Down the corporate greed rabbit hole

Capitalism, gun to headWhen did making a profit turn into greed? Greed has been around from the beginning of time, but my guess would be it was unleashed in the1980s when American voters bought the farce that wealth would trickle down to them. There was no proof of this theory, but politicians kept saying it over and over until a majority of people began voting against their self-interests: Electing congressional representatives who approved lower corporate tax rates and numerous business deductions, but were against that job killer, increasing the minimum wage.

The fear tactic

When companies downsize, the actual work does not go away. One employee leaves; her co-worker takes up the slack, receiving extra duties. Or technical assistance is transferred to a phone bank in India. The fear tactic is deathly subtle: Either work harder and longer hours or you’ll be out of a job. Result: less overhead, more profit. Improving procedures and workflow? Not in the picture because that worker picking up the slack will stay at the same pay. What’s to change?

The early-out two-step

Older workers on the cusp of reaching retirement are offered a quick out — with reduced benefits. The work remains but will be done by lower-paid rookies. Conservatives in Congress refuse to compromise on solutions to fully fund Social Security. Their best thinking is to push up the retirement age and reduce benefits. Does anyone who’s been out looking for a job after age 40 really believe you can find one after 50? 60? Or even 70?

The possibilities?

I retired on an early-out offer at 51. In the succeeding 20 years I have worked in several full-time jobs and a half-dozen part-time ones. My job experience: toll booth operator; free-lance writer; warehouseman; multiple-choice question writer; online accounting system tech writer; AmeriCorps writing mentor; law firm runner; para-educator; sole business owner writing and selling books; writing coach; creative writing instructor; concierge; writer-in-residence. There were pluses and minuses. I wanted to write after I retired, so the keyword “writing” is sprinkled among my various jobs. But among the good experiences was a nasty confrontation with exhaust fumes in that toll booth — it was either that or wear a Donald Duck costume and walk around Walt Disney World in 90-degree heat. Worse was physical exhaustion in the warehouse doing a job designed for someone 30 years younger. Yet I discovered the joy of writing at home and selling a few books.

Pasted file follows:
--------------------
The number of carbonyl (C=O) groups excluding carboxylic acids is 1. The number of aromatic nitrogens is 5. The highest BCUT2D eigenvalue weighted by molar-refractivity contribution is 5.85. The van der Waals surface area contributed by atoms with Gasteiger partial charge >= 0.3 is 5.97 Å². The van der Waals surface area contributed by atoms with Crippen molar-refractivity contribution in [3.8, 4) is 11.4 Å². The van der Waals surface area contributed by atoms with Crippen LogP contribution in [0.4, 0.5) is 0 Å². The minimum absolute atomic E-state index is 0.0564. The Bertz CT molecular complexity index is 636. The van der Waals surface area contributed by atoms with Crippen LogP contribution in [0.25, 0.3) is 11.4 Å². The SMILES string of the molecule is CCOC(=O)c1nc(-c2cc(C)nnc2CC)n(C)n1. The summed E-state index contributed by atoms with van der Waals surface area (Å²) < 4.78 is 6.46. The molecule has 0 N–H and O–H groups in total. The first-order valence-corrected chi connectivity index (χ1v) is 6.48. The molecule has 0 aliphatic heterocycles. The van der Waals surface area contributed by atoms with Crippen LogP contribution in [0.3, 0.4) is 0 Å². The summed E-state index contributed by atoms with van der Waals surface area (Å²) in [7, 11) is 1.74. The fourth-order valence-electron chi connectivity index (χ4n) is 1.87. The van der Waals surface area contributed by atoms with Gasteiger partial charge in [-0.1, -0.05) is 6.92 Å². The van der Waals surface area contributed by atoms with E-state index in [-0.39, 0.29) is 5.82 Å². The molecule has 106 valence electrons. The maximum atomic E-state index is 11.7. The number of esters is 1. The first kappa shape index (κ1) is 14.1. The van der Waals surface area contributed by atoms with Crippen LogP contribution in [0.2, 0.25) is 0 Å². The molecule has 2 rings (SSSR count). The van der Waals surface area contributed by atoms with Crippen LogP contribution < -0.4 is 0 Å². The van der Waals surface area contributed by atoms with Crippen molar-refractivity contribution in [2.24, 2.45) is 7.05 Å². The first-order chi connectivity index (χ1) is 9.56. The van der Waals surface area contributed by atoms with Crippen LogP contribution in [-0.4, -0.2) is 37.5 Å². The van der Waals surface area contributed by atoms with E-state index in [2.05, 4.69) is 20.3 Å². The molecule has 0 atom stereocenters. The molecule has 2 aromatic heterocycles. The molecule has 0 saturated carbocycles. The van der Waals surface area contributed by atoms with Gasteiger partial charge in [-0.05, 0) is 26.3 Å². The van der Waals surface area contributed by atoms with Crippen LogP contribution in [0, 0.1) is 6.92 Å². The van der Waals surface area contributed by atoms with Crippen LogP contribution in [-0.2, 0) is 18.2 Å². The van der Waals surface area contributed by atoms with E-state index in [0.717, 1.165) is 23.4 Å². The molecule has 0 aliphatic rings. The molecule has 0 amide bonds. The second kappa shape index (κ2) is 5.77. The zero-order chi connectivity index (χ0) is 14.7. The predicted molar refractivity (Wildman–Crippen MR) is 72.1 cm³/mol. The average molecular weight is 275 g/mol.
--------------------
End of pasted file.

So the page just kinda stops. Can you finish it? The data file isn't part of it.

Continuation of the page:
Something different is needed

A paradigm shift in thinking would lower the retirement age, not raise it. Consider this: What if the tax code favored workers who wanted to retire early, even at 45 or 50? Going further: What if big business/large corporations got a tax deduction only if they created jobs? Moving us older workers into retirement earlier makes room for younger folks. Let’s tell it like it is. Is it more cost-effective to pay hundreds of thousands of workers unemployment insurance or to rewrite the tax code making it feasible for older workers to leave earlier? Perhaps more would sample the work world as I have done and create their own job. Or start a small business.

Slurping at the federal trough

Entrepreneurs know where the big money is, in that trough filled with our taxes; politicians need money to keep their jobs. It has become a traditional tradeoff. The push for an independent Congress requires getting money out of elections. Changes to thinking, especially for a tax code favorable to American workers, require publicly funded elections, setting term limits and abolishing political parties. While we’re at it, let’s throw open primary and general elections to all voters no matter their political affiliation. No one really won the 2012 general election. Less than 24 hours after the votes were counted, stalemate returned, or really, simply remained. Does anyone really like gridlock? The work of Congress has become winner take all. Any vote is not for the people but for the particular party’s ideology. Meanwhile political spin managers try to convince us that our friends and neighbors we know to be moderate and independent are actually out to destroy our country. Preposterous.

Bill Ellis is a local author and can be reached at

contact@billelliswrites.com

 

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